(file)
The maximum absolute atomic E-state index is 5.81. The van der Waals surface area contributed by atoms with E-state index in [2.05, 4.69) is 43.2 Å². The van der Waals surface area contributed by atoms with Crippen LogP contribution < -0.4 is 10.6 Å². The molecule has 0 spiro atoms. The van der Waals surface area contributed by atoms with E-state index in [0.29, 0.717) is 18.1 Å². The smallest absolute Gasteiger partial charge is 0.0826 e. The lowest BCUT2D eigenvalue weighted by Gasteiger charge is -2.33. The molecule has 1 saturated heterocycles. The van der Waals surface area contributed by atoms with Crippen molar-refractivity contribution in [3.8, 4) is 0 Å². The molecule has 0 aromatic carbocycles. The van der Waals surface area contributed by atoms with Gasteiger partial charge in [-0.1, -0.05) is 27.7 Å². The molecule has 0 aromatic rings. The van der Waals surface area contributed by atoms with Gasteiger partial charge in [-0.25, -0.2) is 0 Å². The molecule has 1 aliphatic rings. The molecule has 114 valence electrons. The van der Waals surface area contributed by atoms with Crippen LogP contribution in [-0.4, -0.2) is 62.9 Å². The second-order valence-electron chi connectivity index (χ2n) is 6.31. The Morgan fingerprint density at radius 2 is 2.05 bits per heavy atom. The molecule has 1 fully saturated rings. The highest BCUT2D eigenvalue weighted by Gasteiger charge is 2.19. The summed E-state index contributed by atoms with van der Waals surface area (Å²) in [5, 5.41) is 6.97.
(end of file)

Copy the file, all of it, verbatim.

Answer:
The maximum absolute atomic E-state index is 5.81. The van der Waals surface area contributed by atoms with E-state index in [2.05, 4.69) is 43.2 Å². The van der Waals surface area contributed by atoms with Crippen LogP contribution < -0.4 is 10.6 Å². The molecule has 0 spiro atoms. The van der Waals surface area contributed by atoms with E-state index in [0.29, 0.717) is 18.1 Å². The smallest absolute Gasteiger partial charge is 0.0826 e. The lowest BCUT2D eigenvalue weighted by Gasteiger charge is -2.33. The molecule has 1 saturated heterocycles. The van der Waals surface area contributed by atoms with Crippen molar-refractivity contribution in [3.8, 4) is 0 Å². The molecule has 0 aromatic carbocycles. The van der Waals surface area contributed by atoms with Gasteiger partial charge in [-0.1, -0.05) is 27.7 Å². The molecule has 0 aromatic rings. The van der Waals surface area contributed by atoms with Gasteiger partial charge in [-0.25, -0.2) is 0 Å². The molecule has 1 aliphatic rings. The molecule has 114 valence electrons. The van der Waals surface area contributed by atoms with Crippen LogP contribution in [-0.4, -0.2) is 62.9 Å². The second-order valence-electron chi connectivity index (χ2n) is 6.31. The Morgan fingerprint density at radius 2 is 2.05 bits per heavy atom. The molecule has 1 fully saturated rings. The highest BCUT2D eigenvalue weighted by Gasteiger charge is 2.19. The summed E-state index contributed by atoms with van der Waals surface area (Å²) in [5, 5.41) is 6.97.